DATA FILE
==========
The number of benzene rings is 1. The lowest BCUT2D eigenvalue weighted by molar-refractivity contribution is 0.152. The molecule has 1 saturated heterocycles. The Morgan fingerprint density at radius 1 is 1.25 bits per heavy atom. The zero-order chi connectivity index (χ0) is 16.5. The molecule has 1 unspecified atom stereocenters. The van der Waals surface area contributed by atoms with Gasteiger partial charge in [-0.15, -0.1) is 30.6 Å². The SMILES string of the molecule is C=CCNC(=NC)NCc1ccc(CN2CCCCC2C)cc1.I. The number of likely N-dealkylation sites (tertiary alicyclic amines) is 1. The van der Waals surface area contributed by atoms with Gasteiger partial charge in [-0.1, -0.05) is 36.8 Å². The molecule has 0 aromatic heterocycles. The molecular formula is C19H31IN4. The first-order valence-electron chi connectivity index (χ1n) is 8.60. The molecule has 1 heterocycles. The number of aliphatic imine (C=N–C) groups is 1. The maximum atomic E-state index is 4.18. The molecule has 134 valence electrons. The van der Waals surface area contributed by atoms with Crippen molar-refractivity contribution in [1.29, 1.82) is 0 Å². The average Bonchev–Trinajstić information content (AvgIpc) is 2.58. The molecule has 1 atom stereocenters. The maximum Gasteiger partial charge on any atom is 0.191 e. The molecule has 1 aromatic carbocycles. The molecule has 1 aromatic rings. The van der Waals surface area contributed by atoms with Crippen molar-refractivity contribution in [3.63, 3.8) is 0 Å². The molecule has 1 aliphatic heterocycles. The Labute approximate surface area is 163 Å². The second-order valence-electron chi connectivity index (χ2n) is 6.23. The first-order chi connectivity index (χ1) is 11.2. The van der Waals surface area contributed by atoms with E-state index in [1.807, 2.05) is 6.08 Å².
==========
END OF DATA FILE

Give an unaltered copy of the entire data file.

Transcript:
The number of benzene rings is 1. The lowest BCUT2D eigenvalue weighted by molar-refractivity contribution is 0.152. The molecule has 1 saturated heterocycles. The Morgan fingerprint density at radius 1 is 1.25 bits per heavy atom. The zero-order chi connectivity index (χ0) is 16.5. The molecule has 1 unspecified atom stereocenters. The van der Waals surface area contributed by atoms with Gasteiger partial charge in [-0.15, -0.1) is 30.6 Å². The SMILES string of the molecule is C=CCNC(=NC)NCc1ccc(CN2CCCCC2C)cc1.I. The number of likely N-dealkylation sites (tertiary alicyclic amines) is 1. The van der Waals surface area contributed by atoms with Gasteiger partial charge in [-0.1, -0.05) is 36.8 Å². The molecule has 0 aromatic heterocycles. The molecular formula is C19H31IN4. The first-order valence-electron chi connectivity index (χ1n) is 8.60. The molecule has 1 heterocycles. The number of aliphatic imine (C=N–C) groups is 1. The maximum atomic E-state index is 4.18. The molecule has 134 valence electrons. The van der Waals surface area contributed by atoms with Crippen molar-refractivity contribution in [1.29, 1.82) is 0 Å². The average Bonchev–Trinajstić information content (AvgIpc) is 2.58. The molecule has 1 atom stereocenters. The maximum Gasteiger partial charge on any atom is 0.191 e. The molecule has 1 aromatic carbocycles. The molecule has 1 aromatic rings. The van der Waals surface area contributed by atoms with Crippen molar-refractivity contribution in [3.63, 3.8) is 0 Å². The molecule has 1 aliphatic heterocycles. The Labute approximate surface area is 163 Å². The second-order valence-electron chi connectivity index (χ2n) is 6.23. The first-order chi connectivity index (χ1) is 11.2. The van der Waals surface area contributed by atoms with E-state index in [1.807, 2.05) is 6.08 Å².